BHARATA WAS PIONEER IN SHIP BUILDING AND OCEAN TRADE TILL BRITISHERS DESTROYED THE SHIP BUILDING INDUSTRY!!
Shipbuilding industry aroused the jealousy of British firms and its progress and development were restricted by legislation.
The Indian shipping industry was hit by the Portuguese, Dutch and English in that order. While the Indian cotton industry was hit by the ban on import of cotton into England, it lost hold over traditional markets like Persia due to loss of naval power. By imposition of various discriminatory duties, the ship building industry was killed.
In the Shanti Parvan (59, 41) of the Mahabharata it is said that the navy is one of the angas (part) of the complete army, and Mahabharata is 3128BCE !!!
Boat-making and ship-building industries were found in India since ancient times. In the Vedic period, sea was frequently used for trade purposes. The Rig Veda mentions "merchants who crowd the great waters with ships". The Ramayana speaks of merchants who crossed the sea and bought gifts for the king of Ayodhya. Manu legislates for safe carriage and freights by river and sea. In some of the earliest Buddhist literature we read of voyages ‘out of sight’ of land, some lasting six months or so.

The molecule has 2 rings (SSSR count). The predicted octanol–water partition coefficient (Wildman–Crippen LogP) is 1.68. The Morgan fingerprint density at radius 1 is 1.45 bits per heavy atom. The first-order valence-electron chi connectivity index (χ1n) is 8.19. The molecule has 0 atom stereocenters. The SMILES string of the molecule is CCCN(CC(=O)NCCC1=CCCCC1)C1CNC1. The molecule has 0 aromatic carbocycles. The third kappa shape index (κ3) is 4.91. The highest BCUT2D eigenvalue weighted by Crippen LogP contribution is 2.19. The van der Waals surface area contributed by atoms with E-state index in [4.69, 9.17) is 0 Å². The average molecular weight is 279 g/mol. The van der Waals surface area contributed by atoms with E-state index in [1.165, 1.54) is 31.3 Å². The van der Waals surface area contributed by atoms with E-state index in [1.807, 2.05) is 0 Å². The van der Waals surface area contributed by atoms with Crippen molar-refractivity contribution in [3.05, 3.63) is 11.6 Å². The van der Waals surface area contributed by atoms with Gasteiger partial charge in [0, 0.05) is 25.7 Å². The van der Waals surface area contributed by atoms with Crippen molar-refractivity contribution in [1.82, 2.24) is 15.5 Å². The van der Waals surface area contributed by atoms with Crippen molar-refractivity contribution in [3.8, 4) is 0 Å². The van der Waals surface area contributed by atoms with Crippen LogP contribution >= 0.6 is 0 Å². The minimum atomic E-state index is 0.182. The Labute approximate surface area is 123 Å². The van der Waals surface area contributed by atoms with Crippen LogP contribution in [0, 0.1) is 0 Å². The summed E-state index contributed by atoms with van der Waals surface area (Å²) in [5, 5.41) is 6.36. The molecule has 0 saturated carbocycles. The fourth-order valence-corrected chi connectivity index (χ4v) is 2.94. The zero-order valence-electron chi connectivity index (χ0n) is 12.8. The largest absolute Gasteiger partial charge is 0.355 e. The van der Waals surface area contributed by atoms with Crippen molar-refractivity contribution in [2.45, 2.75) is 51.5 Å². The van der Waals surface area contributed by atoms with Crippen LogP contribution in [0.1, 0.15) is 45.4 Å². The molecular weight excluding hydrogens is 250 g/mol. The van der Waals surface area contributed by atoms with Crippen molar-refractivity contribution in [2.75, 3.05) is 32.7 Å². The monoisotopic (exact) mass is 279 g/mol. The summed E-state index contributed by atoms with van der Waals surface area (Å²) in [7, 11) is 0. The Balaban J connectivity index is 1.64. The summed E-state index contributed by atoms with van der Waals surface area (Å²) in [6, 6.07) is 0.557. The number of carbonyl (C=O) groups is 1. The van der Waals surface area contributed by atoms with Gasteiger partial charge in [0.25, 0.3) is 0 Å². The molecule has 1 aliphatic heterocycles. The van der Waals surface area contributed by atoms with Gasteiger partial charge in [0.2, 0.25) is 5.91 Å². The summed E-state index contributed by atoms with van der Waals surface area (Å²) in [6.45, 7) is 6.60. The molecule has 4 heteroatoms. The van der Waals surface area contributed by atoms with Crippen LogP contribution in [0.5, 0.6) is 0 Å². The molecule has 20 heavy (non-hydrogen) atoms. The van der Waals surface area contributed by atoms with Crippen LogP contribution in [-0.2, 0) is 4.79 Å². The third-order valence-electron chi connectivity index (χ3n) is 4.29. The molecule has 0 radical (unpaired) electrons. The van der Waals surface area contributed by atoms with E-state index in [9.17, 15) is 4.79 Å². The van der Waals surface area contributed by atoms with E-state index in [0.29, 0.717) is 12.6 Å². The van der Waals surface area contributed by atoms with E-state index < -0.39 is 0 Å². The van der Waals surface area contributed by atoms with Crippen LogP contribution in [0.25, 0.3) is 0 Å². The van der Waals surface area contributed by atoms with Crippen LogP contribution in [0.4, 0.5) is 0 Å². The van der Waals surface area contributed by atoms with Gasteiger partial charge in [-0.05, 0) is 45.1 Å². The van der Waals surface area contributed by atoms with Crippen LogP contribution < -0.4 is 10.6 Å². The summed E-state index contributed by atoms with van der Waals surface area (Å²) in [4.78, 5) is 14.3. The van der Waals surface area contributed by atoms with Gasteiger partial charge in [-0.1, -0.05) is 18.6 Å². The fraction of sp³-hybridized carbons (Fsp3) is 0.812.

In Kautalya Arthasastra the admiralty figures as a separate department of the War Office; and this is a striking testimony to the importance attached to it from very early times. In the Rg Veda Samhita boats and ships are frequently mentioned. The classical example often quoted by every writer on the subject is the naval expedition of Bhujya who was sent by his father with the ship which had a hundred oars (aritra). Being ship-wrecked he was rescued by the twin Asvins in their boat.